Now that Mountain House is facing a sharp reduction in deputies on local patrols, the community’s governing board is scrambling to find solutions that could bring some type of police protection to the community.
During a four-hour emergency meeting Wednesday, the Mountain House Community Services District board of directors took residents’ comments on a range of solutions, including more security cameras around town and private security guards to fill the roles of sheriff’s office deputies who were reassigned this week to general patrol duties around San Joaquin County.
So far, what the CSD board and administrators have learned is that Mountain House and the San Joaquin County Sheriff’s Office are bound to a 2004 contract that requires the department to provide two deputies for duties exclusive to Mountain House. Any deputies assigned to the community beyond that had been provided by subsequent agreements with the county board of supervisors, which don’t hold the same weight as the 2004 contract.
“Why did we not do a new agreement? Why are we giving and they’re just taking, and they can just fall back on a contract?” said one resident.
Board president Daniel Harrison said the board was surprised that the later agreements did not have the same authority as the 2004 contract.
“I was under the impression that we did have a contract, and that was the first thing I asked, was why are they breaching the contract? And then it was explained that it wasn’t really a contract. It was an addendum-to,” he said.
District General Manager Steven Pinkerton said that previous general managers did what they could to increase staffing, but they apparently didn’t feel it necessary to draft a new contract.
“I wasn’t here, but I can tell you that during that time, that there was always that good-faith understanding that if you read the contract, that they would be giving us at a minimum the level of service consistent with our population,” he said.
Pinkerton also explained to the board that the best options, such as the district creating its own police department, were long-term projects that would take two or three years to accomplish.
In the short term, the board unanimously authorized Pinkerton to spend up to $50,000 to hire private security guards, though the district’s assistant general counsel, Rachel Hundley, cautioned that the guards could watch over district facilities and take an observe-and-report role, but they would not have the same authority to patrol the streets as police officers and deputies have.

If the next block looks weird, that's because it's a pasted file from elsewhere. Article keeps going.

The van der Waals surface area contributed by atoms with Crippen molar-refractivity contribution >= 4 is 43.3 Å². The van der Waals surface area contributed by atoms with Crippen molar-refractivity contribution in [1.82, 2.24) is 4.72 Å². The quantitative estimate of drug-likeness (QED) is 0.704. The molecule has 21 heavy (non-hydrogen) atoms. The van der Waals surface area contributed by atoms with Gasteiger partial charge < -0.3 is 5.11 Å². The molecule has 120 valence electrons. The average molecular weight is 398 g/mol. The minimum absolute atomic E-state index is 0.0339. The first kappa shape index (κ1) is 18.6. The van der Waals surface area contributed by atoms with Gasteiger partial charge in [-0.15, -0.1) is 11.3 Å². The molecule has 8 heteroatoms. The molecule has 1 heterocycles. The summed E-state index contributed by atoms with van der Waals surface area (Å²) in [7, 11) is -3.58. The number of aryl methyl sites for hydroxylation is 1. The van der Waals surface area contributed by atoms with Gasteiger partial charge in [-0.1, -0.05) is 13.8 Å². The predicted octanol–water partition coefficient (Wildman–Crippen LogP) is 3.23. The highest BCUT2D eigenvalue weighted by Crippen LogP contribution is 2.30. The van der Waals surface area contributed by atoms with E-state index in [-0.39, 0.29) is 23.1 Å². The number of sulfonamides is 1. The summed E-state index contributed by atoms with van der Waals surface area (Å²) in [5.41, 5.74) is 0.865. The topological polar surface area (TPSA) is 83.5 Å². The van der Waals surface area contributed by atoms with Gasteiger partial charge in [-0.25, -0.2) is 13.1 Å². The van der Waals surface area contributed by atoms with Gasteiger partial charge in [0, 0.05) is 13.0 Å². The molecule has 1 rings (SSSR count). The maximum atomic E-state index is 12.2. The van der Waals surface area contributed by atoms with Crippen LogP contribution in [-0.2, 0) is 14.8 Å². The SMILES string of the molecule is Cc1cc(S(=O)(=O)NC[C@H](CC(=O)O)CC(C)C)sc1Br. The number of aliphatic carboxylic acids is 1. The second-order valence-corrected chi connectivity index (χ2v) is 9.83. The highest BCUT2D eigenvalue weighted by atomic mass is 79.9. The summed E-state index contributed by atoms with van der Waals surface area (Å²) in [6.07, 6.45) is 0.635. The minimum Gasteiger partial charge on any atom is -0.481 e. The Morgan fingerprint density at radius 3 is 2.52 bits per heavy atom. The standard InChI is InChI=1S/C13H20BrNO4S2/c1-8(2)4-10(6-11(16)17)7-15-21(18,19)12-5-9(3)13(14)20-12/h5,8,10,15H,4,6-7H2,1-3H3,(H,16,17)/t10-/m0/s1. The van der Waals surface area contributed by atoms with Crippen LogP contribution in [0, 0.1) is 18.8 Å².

Representatives of the sheriff’s office, including Assistant Sheriff for Operations Matt Lenzi, assured the board that the department would continue to serve the Mountain House community.
“We’re going to continue to give you all of the support from the detective division at no cost, the SWAT team, HNT (Hostage Negotiation Team), EOD (Explosive Ordnance Detection), our communications center, our records division, our evidence room — any special operations that happen in Mountain House, you will not be billed for,” Lenzi said. “The only thing you’ll pay for is the two deputies that you have right now in Mountain House. We’re going to make sure everything else is covered until we can get through this staffing crisis.”
In his first month on the job as the top administrator for Mountain House, Steven Pinkerton didn’t expect to have a public safety crisis dropp…
Field Services Lt. Joe Petrino emphasized that the department had other methods of policing a community aside from deputies on patrol, including the volunteers who make up the Sheriff’s Team of Active Retired Seniors.
“I have STARS, I have cadets. I have a lot of information, and we’re happy to sit down and strategize with you on this topic in the meantime,” he said. “We are not walking away from you and saying, hey, two cops, figure it out. We’re here to help with the process and work through it together.”